The Way I See It...
Robin Rogers, Ed.D.
Getting to know the Fabulous 40 and Under each year brings me great joy. Upon reading their short biographies, it’s confirmation that Texarkana has involved young people who are working to make our region better. One of my favorite parts of this issue each September is seeing the “Best Piece of Advice” each person has been given. Over the years, there have been some doozies. My editor sent me a text last week asking what to do if one of the pieces of advice has an inappropriate word for “Four States Living standards.” Because it was the advice of someone’s grandpa, and the word did not completely trip over my personal list of hated curse words, I said to let it slide. In fact, I laughed thinking of certain colloquial sayings of some of my dearest departed friends and relatives. Many were littered with colorful language that I’ll spare your innocent eyes from reading. But, I’m giggling as I type.
I’m incredibly good at giving advice, and if my saying so makes me cocky, so be it; this is probably due to the many mistakes I’ve made over the years. My friends have said I might need to curtail my tendency to overshare, but keeping things real has always been more my style. For instance, I am quick to sabotage a first date with anybody, be him the toast of Texarkana or the Prince of Timbuktu. I haven’t figured out how to get through a first date without saying, “I’ve failed at marriage before – like three times, I have a daughter who is always going to live with me – or at least that’s the plan, and my best friend is my ex-husband. Oh, and I don’t cook. Like, my son told somebody last week that the last time his mom cooked was about three Thanksgivings ago. Isn’t that funny? You may never ask me out again!”
I know what you are thinking. There is a reason why she’s single. But talk to me about your relationship issues, and I will espouse the best of the best advice; I’m like a solid
combination of Dear Abby, Dr. Phil, and Dr. Ruth rolled into one. Or at least that’s what I’ve been told. I’m still giggling. Have you ever said, “Seriously, why would he buy the cow if the milk is free?” Or, “Lie down with skanks and you will get up with VD?” Haha. I have. But I also sincerely pushed one piece of relationship advice that I believe in, and subscribed to, in spite of everything. “If a person isn’t what you would consider ‘lifetime marriage material,’ don’t waste your time dating.” I married three good men, so I still consider that a win!
Another area of life in which I enjoy giving advice surrounds education. “Education is something that nobody can ever take away from you.” As I write this, my son will start his very first college class at UCA tomorrow. We dropped him off over the weekend, but I did not leave him there until he got the lowdown on our college success theories. Unlike our girls, Briley listens and at least pretends to take the words to heart. Chris started in on him about the importance of changing his underwear regularly and looking presentable to go to class. Good advice, I thought. Chris told him to join a club or a fraternity and get involved with student study groups. Great advice. We both chimed in, “Don’t skip classes, and be on time.” All good.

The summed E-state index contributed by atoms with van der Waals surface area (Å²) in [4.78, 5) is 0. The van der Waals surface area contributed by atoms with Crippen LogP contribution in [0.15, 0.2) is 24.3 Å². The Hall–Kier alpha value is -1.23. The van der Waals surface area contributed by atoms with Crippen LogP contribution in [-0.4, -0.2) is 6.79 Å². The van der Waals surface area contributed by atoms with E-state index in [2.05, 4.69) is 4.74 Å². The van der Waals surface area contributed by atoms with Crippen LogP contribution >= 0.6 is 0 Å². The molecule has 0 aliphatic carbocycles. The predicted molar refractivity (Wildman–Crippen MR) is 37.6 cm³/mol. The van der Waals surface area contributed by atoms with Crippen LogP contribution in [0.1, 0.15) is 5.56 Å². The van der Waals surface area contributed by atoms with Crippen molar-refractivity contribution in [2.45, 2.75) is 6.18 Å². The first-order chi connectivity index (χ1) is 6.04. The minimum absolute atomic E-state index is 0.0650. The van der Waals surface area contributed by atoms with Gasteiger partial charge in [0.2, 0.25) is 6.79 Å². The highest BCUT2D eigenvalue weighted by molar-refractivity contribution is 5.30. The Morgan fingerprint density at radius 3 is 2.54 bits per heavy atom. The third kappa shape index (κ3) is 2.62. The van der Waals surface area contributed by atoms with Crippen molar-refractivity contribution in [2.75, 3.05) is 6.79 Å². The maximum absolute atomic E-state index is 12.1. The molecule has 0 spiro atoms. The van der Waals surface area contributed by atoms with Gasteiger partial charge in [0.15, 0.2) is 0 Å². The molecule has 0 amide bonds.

Finally, we got ready to boogie back to Texarkana, when I pulled out my best advice for any college freshman. Remember now, I have taught undergraduate students at college since 1993, so that’s more than 25 years of experience with students. I told him to look me in the eyes; that’s his cue that I mean business. “Son,” I said, “the first day, you need to get to your classes early, and pick a seat in the front row; claim it for the semester. Front Row Joes are the students who want to earn an A, and research shows that students who sit on the front row score an average of 20% higher than other row students.” He heard me
and nodded, but like all good parents (ha) who know the importance of reiterating info, I intended to plant that seed of wisdom again.
So, before I started writing this editorial tonight, I sent him a text message that had a picture of Post Malone, a music star that my son loves, on stage with people on the front row reaching up to grab his hand. Then, I sent another picture of someone in the front row of first class on a commercial airplane. The seat was laid back, and the lady in the seat had champagne beside her; she was being pampered by an attentive stewardess. Lastly, I sent him a photo of a fancy car being valeted at the front of a restaurant. After I saw that he had read those three texts, I sent him one more message: In life, whether you are flying first class, or buying front row seats to see Post Malone, or valeting your car to be parked up front, all of those incredible experiences cost a lot of extra money. Your dad and I have invested a lot in your education plan. Sitting on the front row in your classes will not cost us one extra cent, but that front row experience will be a first class ticket. Seriously. Trust me on this one. The first row is the A row, and I am expecting “First Day of School Pictures” tomorrow, with bonus points if you are sitting in the front row. Love, Mom
P.S. You know how you told me that when you become a doctor someday you will buy me a 4Runner? I know you’re gonna make this happen. On the front row.
This month, I am savoring the best life quotes submitted from the 40 people who were nominated for this issue. I got to meet and photograph so many of them, and they are diverse and talented, community leaders and people advocates. I’m proud to present the 2019 Fabulous 40 and Under. Hope you take the time to see Who’s Who in 2019, and as always, thanks for reading FSLM, and never discount Row A, Seat 1